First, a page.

Due to lightning fast internet speed we are constantly bombarded with people contacting us. When it used to require a walk down the hall, a phone call or a snail mail letter, events did not have the immediacy that they seem to now have.
When an administrator receives a parent complaint, it now takes seconds to send the teacher an email. Before that convenience, quite often the principal just dealt with it and did not hunt down the teacher. Now it seems no matter the extent of the problem, it is much easier to dump it on the teacher.
If you are the teacher of tech savvy principals it may be the norm to receive detailed emails with links to articles, data or Google Docs. Whether these come out on Friday afternoon, Sunday night or Monday morning, the first reaction from most teachers is “How am I going to find the time to read this dissertation?!” Because we have the capability, it is expected that everyone digests the information. Time is not factored in.
Surveys, Google Docs for you to add information to weekly, monthly or daily and many other “conveniences” compete with the time teachers have to actually teach and plan lessons. Some days teachers feel like a major portion of their day is spent attending to administrative and clerical duties.
Parents and students act like you are their 24 hour personal assistant
Modern convenience also means modern annoyance. If you are like most teachers, your students and parents contact you through email like you are running their personal homework hotline. Teachers receive emails at all hours with explanations of why work is not going to be finished, requests for project extensions, excuses for late work and demands that grades be changed.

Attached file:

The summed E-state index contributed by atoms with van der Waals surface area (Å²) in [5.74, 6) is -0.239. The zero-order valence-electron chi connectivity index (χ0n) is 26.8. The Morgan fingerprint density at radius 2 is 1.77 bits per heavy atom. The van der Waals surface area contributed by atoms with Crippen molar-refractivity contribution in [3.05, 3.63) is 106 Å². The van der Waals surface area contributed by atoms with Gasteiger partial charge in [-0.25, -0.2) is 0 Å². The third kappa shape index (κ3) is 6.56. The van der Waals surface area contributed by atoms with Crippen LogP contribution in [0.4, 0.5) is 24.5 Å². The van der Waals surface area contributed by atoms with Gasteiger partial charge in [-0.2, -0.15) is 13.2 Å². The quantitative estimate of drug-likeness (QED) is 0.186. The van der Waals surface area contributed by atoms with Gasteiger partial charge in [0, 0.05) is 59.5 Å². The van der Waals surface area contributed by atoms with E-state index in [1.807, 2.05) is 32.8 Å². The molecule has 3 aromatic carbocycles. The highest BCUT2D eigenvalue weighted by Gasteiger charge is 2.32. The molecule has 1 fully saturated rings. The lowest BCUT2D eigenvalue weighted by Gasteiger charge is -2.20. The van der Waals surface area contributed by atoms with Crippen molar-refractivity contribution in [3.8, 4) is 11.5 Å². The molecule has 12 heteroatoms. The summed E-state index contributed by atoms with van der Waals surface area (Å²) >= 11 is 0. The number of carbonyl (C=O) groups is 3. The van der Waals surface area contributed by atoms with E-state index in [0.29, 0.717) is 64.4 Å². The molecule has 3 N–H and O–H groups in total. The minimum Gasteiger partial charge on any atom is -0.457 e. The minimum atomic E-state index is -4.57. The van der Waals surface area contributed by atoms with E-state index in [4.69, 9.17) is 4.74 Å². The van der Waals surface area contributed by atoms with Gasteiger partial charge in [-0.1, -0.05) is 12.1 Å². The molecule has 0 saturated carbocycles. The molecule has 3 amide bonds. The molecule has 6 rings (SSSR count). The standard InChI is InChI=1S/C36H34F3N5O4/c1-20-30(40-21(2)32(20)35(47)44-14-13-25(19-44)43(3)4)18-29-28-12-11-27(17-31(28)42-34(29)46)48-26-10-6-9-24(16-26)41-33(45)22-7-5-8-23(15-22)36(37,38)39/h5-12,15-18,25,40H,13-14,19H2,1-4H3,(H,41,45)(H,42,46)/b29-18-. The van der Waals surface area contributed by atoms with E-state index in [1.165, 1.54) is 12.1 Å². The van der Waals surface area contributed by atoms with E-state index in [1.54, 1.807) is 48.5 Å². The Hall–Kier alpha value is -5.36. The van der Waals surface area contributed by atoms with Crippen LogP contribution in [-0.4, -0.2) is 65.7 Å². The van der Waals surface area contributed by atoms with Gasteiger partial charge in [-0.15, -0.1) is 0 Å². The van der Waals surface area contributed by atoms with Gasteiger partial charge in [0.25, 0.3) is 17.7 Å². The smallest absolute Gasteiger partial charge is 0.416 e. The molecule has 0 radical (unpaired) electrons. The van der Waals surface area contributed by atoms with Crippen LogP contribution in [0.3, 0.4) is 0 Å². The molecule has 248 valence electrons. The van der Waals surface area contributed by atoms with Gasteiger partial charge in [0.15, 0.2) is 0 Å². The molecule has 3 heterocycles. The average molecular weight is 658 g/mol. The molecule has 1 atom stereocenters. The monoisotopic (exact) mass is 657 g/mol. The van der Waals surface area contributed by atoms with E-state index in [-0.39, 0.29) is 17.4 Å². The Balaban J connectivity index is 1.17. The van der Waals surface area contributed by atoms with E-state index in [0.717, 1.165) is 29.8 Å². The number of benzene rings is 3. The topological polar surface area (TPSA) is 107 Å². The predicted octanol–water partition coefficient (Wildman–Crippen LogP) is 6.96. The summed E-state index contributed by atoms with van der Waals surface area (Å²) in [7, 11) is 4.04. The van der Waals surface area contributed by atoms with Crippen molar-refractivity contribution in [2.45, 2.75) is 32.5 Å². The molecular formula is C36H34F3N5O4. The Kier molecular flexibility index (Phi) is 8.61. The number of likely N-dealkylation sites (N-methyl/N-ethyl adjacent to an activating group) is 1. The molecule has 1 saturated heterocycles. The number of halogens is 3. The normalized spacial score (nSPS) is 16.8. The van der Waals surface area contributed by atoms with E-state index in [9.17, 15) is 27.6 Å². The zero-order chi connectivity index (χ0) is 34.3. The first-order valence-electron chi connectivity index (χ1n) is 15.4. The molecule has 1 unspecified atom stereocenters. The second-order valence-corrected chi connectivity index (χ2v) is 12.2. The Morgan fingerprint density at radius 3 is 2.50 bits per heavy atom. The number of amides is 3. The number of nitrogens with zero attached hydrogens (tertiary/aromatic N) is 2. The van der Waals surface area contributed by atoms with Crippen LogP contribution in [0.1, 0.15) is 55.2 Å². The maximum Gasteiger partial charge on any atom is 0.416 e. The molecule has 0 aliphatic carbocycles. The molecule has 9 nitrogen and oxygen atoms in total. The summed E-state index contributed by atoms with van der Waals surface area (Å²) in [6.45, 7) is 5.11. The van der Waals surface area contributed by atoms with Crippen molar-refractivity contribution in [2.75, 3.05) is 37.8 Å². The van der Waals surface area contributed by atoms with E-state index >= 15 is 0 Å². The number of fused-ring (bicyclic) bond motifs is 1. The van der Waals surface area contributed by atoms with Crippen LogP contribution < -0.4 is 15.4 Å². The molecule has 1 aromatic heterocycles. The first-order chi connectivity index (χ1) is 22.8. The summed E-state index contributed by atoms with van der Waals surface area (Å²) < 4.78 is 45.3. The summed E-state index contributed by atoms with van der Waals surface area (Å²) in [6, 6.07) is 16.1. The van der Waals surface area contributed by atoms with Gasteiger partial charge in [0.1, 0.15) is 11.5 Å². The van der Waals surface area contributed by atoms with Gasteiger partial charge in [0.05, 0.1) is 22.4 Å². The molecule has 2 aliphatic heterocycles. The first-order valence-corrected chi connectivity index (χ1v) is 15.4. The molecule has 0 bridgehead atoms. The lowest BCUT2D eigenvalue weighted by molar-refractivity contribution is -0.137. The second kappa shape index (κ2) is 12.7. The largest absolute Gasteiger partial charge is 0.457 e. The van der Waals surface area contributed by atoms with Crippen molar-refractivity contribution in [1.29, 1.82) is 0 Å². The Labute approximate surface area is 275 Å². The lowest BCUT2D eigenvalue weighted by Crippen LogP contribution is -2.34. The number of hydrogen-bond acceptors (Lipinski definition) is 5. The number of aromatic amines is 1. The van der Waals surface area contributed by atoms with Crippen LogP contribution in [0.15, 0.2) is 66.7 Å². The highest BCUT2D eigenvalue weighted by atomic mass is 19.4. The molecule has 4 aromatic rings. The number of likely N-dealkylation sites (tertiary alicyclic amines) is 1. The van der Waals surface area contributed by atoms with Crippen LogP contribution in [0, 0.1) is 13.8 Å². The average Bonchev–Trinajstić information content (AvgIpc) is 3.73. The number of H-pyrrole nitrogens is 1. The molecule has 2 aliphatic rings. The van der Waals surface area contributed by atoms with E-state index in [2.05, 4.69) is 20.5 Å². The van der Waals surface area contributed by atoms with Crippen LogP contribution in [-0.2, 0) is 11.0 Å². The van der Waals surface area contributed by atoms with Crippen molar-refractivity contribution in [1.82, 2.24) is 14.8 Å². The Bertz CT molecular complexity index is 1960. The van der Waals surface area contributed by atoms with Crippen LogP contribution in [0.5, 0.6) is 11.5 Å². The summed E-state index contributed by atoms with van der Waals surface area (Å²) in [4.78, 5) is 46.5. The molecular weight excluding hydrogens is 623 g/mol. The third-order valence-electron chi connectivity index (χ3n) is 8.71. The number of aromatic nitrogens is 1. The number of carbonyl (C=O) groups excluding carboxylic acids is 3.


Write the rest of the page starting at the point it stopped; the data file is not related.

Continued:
Last year, I received three emails over Christmas break from a frantic mom who thought her son had left his camera in my classroom and would I please go check and let her know. Yes, it was an expensive camera, so I understood her worry, but she didn’t even know if it was there. Long story short: it was not there. When I contacted her to let her know, all she said was, “Oh, never mind! We found it!”
One particular late night email stands out. I received a voice mail at 7 a.m. from a parent who wanted me to contact her immediately because I had not replied to her email. Since I checked my email every night before going to bed, I was shocked. However, when I opened up her email that morning, I discovered it had a time stamp of 11:30. Well, no, sorry, teachers sleep too.
Modern convenience means taking work home with you
When I started teaching, teachers used a planbook with spots smaller than a Sticky note designated for each period. Teachers entered grades by hand, and students did not see them until the end of each six weeks. Parents saw them when the grade card came out and never called with complaints. You took home stacks of papers to grade, but there were not extra expectations. Teachers taught.